15 Rate Monotonic Priority Assignment (FPS) Each process is assigned a (unique) priority based on its period: the shorter the period, the higher the priority: T i < T j = P i > P j This assignment is optimal in the sense that if any process set can be scheduled (using pre-emptive priority-based scheduling) with a fixed-priority assignment scheme, then the given process set can also be scheduled with a rate monotonic assignment scheme Note: priority 1 (one) is the lowest (least) priority Example (Priority Assignment) Process Period(T) Priority (P) a 25 b 60 c 42 d 105 e 75 TSW (2010e) (Lecture 05) Real-Time Software 21. september / 28

16 Rate Monotonic Priority Assignment (FPS) Each process is assigned a (unique) priority based on its period: the shorter the period, the higher the priority: T i < T j = P i > P j This assignment is optimal in the sense that if any process set can be scheduled (using pre-emptive priority-based scheduling) with a fixed-priority assignment scheme, then the given process set can also be scheduled with a rate monotonic assignment scheme Note: priority 1 (one) is the lowest (least) priority Example (Priority Assignment) Process Period(T) Priority (P) a 25 5 b 60 3 c 42 4 d e 75 2 TSW (2010e) (Lecture 05) Real-Time Software 21. september / 28

17 Utilisation-Based Analysis for FPS Assume rate monotonic priority assignment Sufficient schedulability test for D = T task sets: U U 0.69 as N Utilisation bounds N Utilisation Bound % % % % % % N i=1 C i T i N (2 1 N 1) TSW (2010e) (Lecture 05) Real-Time Software 21. september / 28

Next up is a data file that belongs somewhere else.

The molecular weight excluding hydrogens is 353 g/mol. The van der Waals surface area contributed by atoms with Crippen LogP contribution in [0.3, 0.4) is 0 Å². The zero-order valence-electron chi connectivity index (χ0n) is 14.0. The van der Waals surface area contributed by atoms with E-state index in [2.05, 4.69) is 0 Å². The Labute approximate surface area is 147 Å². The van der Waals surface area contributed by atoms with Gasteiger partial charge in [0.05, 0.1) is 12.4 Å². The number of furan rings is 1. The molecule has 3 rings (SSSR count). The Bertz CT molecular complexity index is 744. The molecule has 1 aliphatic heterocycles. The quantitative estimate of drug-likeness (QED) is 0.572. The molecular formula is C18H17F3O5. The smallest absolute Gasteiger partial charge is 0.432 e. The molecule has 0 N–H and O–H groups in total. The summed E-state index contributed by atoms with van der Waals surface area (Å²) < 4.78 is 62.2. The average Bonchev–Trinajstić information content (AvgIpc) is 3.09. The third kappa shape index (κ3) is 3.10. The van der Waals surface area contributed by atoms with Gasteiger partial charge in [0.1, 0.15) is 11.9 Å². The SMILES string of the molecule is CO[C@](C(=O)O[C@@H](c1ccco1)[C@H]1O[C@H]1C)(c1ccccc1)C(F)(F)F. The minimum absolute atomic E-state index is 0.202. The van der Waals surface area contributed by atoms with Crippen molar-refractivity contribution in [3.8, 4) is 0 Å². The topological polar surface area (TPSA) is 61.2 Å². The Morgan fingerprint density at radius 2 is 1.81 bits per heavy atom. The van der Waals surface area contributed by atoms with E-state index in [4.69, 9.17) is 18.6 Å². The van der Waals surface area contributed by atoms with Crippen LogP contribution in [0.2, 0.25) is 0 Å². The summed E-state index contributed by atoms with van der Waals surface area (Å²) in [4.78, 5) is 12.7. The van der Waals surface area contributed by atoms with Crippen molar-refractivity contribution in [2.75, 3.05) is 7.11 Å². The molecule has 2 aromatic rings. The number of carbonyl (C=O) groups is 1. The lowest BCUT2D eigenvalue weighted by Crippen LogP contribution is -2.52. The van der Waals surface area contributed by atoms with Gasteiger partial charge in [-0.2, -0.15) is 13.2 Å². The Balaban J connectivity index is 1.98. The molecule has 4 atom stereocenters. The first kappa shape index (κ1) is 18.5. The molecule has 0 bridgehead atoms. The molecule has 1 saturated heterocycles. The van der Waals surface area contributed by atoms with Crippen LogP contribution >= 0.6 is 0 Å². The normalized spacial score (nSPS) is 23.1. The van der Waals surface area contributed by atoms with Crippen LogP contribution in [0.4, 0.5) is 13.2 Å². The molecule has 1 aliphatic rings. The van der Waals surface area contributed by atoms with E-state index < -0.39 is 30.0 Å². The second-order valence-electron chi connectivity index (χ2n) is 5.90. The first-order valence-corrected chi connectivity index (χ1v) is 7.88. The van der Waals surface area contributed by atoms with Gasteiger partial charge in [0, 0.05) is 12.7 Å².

18 Process Set A: Utilisation Based Schedulability Test Example (Utilisation Test for Process Set A) Process Period Computation Time Priority Utilisation a b c The combined utilisation is 0.82 Above threshold for three processes (0.78): process set failed utilisation test TSW (2010e) (Lecture 05) Real-Time Software 21. september / 28

19 Process Set B: Utilisation Based Schedulability Test Example (Utilisation Test for Process Set B) Process Period Computation Time Priority Utilisation a b c The combined utilisation is Below threshold for three processes (0.78): utilisation test succeeded (will meet all deadlines) TSW (2010e) (Lecture 05) Real-Time Software 21. september / 28

20 Process Set C Example (Utilisation Test for Process Set C) Process Period Computation Time Priority Utilisation a b c The combined utilisation is 1.0 Above threshold for three processes (0.78)... but the process set will meet all its deadlines Utilisation Based Schedulability Test Sufficient but not necessary TSW (2010e) (Lecture 05) Real-Time Software 21. september / 28

21 Utilisation-based Tests for FPS: Problems Not exact Not general (only T = D) But is O(N) The test is sufficient but not necessary TSW (2010e) (Lecture 05) Real-Time Software 21. september / 28

22 Utilisation-based Test for EDF A much simpler test N i=1 C i T i 1 Superior to FPS; it can support high utilisation FPS is easier to implement as priorities are static EDF requires more complex run-time system with higher overhead Easier to incorporate other factors into a priority than into a deadline During overload situations FPS is more predictable; low priority processes miss their deadlines first EDF is unpredictable; domino effect may occur: large number of processes miss deadlines Utilisation-based tests: binary answer TSW (2010e) (Lecture 05) Real-Time Software 21. september / 28